Il'oodward. My penthouse eye-brows and my shaggy heard Offend your sight; but these are manly signs.

PENTAGON, 11. 5.) Fr. pentagon ;

Gr. Dryden.

PENIAG'WAAL, adj. I TEVTE, five, and γωνια, , The soul pure fire, like ours, of equal force ; an angle.

A figure with five angles : pentagoBut pent in Hesh, must issue by discourse. Id. nal, quinquangular; having five angles. Pent up in Utica he vainly forms

I know of that famous piece at Capralora, cast by A poor epitome of Roman greatness.

Barocchio into the form of a pentagon with a circle


Addison. Yet man, fool man! here buries all his thoughts,

The body being cut transversely, its surface apInters celestial hopes without one sigh,

pears like a net made up of pentuginal meshes, with a Prisoner of earth, and pent beneath the moon,

pentagonal star in each mesh.

Woodward. Here pinions all his wishes.

PENTAGON, in geometry, is a figure of five PENTA, a town of the French empire, in the sides and five angles. See GEOMETRY. island and department of Corsica, fseven miles

PENTAGON, in fortification, denotes a fort with north-east of Porta.

five bastions. PENTACEROS, in natural bistory, a name

PENTAGONOTTIECA, in botany, the name given by Linkius and some other authors to a given by Vaillant to the plant called by Linnæus, kind of stella marina, or sea-star fish, composed Plumier, Houston, and others, pisoniá. of five principal rays, with several transverse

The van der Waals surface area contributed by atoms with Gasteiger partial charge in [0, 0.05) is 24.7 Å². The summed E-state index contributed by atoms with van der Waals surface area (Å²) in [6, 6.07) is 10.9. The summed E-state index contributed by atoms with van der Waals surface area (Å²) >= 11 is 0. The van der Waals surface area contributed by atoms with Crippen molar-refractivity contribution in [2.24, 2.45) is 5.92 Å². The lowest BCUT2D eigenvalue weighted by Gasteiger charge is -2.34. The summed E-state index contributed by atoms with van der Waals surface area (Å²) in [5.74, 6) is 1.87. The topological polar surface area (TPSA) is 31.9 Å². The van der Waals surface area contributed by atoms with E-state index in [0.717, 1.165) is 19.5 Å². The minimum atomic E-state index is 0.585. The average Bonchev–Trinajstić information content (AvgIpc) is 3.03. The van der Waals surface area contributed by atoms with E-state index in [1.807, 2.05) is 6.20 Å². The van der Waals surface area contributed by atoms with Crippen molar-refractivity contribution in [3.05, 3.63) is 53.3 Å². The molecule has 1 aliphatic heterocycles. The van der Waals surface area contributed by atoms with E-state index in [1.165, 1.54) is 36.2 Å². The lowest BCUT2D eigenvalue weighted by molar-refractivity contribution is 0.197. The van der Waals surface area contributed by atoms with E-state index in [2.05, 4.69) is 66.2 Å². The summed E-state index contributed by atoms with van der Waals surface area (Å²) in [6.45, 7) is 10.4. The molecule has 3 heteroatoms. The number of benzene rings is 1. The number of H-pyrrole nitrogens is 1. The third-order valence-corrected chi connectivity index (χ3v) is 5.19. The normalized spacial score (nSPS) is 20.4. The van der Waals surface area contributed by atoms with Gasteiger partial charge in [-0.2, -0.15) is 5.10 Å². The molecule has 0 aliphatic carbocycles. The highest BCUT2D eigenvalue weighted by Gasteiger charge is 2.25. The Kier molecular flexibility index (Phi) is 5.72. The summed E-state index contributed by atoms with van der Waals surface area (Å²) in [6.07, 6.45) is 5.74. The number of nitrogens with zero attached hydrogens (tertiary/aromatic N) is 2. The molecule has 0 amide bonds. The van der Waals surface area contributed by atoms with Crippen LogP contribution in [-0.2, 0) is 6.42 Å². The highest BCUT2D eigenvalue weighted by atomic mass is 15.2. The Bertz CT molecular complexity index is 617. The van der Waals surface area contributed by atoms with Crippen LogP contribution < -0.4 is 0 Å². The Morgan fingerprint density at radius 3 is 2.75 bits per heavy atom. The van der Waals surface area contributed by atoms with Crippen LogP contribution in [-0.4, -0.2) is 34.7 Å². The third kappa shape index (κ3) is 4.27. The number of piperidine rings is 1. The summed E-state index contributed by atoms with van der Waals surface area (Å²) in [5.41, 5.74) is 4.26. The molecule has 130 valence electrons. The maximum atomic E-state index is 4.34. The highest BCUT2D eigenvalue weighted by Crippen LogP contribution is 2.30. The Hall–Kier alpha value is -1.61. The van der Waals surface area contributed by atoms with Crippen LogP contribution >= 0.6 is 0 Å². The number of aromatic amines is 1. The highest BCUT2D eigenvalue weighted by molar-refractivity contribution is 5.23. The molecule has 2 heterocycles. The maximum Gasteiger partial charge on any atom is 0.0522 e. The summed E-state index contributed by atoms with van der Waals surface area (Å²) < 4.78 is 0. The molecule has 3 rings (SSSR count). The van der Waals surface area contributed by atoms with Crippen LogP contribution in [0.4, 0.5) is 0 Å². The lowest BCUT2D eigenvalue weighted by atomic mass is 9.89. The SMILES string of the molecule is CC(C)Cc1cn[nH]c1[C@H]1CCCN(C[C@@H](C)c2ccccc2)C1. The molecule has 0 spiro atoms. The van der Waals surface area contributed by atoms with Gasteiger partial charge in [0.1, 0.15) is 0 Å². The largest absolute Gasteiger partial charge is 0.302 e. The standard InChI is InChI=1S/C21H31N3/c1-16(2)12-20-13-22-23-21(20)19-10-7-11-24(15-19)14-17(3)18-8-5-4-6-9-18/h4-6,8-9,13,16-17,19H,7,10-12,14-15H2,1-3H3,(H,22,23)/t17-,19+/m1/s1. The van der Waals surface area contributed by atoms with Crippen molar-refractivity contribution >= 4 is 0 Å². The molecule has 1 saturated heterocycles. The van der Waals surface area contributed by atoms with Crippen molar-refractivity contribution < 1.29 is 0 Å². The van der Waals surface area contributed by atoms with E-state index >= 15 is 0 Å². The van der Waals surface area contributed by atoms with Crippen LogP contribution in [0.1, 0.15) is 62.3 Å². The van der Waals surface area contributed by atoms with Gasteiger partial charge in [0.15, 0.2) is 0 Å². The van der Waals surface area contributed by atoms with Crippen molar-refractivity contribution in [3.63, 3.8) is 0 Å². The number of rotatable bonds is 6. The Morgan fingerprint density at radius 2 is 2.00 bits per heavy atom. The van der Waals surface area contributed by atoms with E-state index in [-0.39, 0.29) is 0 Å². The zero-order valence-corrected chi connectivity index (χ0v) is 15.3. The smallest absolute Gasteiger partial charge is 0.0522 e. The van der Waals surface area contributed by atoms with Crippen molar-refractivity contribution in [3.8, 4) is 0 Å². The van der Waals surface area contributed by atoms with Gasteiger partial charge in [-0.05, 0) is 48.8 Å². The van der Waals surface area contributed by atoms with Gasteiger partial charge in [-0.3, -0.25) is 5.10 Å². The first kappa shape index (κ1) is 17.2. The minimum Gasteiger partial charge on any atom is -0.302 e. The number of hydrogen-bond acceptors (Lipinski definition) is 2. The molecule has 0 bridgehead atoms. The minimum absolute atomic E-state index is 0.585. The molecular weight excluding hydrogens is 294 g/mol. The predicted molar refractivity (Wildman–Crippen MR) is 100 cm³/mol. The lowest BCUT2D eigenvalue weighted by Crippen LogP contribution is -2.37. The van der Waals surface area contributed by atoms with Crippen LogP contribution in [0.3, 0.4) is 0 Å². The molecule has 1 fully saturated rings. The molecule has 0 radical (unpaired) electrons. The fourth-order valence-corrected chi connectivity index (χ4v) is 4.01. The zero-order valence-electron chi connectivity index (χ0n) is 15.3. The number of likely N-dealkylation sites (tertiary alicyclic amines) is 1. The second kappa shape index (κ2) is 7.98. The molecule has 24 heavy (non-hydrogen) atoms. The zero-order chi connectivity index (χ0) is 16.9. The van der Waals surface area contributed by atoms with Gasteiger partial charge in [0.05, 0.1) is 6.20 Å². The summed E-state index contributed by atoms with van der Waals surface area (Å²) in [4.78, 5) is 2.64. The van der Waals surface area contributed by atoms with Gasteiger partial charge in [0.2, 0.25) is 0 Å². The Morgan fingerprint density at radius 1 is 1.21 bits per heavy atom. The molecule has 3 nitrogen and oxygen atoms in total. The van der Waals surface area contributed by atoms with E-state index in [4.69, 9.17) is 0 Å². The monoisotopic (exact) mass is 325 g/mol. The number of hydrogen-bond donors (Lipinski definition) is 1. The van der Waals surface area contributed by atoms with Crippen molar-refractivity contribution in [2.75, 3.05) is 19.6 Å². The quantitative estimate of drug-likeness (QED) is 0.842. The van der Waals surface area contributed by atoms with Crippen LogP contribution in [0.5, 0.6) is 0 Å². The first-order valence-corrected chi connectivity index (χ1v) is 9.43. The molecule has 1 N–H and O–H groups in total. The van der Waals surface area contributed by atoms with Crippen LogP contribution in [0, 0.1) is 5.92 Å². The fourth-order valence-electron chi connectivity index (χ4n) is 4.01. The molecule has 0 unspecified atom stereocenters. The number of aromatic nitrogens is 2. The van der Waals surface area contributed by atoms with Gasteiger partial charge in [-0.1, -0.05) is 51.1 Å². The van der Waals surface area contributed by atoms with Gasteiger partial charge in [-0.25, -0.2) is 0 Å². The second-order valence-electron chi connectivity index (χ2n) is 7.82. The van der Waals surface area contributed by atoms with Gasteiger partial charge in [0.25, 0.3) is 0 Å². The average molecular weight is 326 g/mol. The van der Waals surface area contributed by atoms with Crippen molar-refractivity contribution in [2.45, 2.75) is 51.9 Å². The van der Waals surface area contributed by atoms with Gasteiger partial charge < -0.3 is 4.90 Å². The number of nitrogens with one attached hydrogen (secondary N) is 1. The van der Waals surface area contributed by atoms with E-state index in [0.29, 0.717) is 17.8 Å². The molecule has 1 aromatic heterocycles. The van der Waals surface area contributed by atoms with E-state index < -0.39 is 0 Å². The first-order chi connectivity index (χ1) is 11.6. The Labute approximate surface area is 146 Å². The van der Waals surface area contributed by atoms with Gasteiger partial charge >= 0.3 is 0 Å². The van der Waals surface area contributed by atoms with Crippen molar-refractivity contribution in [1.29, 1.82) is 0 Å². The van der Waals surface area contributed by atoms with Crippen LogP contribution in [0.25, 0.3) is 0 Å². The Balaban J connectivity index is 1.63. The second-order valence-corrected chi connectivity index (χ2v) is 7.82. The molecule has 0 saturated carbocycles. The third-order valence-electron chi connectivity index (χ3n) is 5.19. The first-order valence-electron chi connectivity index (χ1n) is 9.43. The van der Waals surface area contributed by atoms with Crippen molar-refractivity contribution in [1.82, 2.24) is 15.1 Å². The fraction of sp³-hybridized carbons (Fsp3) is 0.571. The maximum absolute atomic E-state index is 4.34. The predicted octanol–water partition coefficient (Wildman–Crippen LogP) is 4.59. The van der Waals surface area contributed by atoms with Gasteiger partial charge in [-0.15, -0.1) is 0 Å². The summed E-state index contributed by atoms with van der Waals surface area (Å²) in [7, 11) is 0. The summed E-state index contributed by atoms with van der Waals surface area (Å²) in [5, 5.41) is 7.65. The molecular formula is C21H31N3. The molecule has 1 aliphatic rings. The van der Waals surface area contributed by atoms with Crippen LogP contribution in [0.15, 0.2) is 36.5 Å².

PENTAGRAPII, an instrument designed for hairy or downy processes.

copying figures in any given proportion without any The PENTACHIORD, of Gr. Tevre five, xopin general skill in the art of drawing. See MINIATURE. striny, was an ancient musical instrument. The The instrument is otherwise called a paralleloinvention of the pentachord is referred to the gram. The common pentagraph of the diagram Seythians; the strings were of bullock's leather; and they were struck with a plectrum made of goat's horn.

PENTACROSTIC, in poetry, a set of verses so disposed as that there are always five acrostics of the same name, in five divisions of each

See ACROSTIC. PENTACTINODOS, in natural history, a name given by some authors to those species of star-fish which are composed of a body divided

PENTADACTYLON, five fingers, in botany, a name given by some authors to the ricinus or palma Christi, from the figure of its leaf.

PENTADACTYLOS Piscis, the five-fingered fish, in ichthyology, the name of a fish common in all the seas about the East Indies, and called by the Dutch there vijf vinger visch. It has thuis name from five black streaks which it has on each side, resembling the prints of five fingers. Its head is flat, convex at the bottom, plain in the sides, and inclined in the fore part.

The shout is thick, obtuse, an und ; the lower jaw at its extremity bent and rounded ; the nostrils are double ; the balls of the eye oval; the iris of a silver color; the first tin of the hack is small,


into five rays.

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consists of four brass or wooden rulers, two of is similar to the given figure ; let C, of the folthem from fifteen to eighteen inches long, the lowing diagram, be the fixed centre of motion ; other two half that length. At the ends, and in the middle, of the longer rulers, as also at the ends of the shorter, are holes, upon the exact fixing of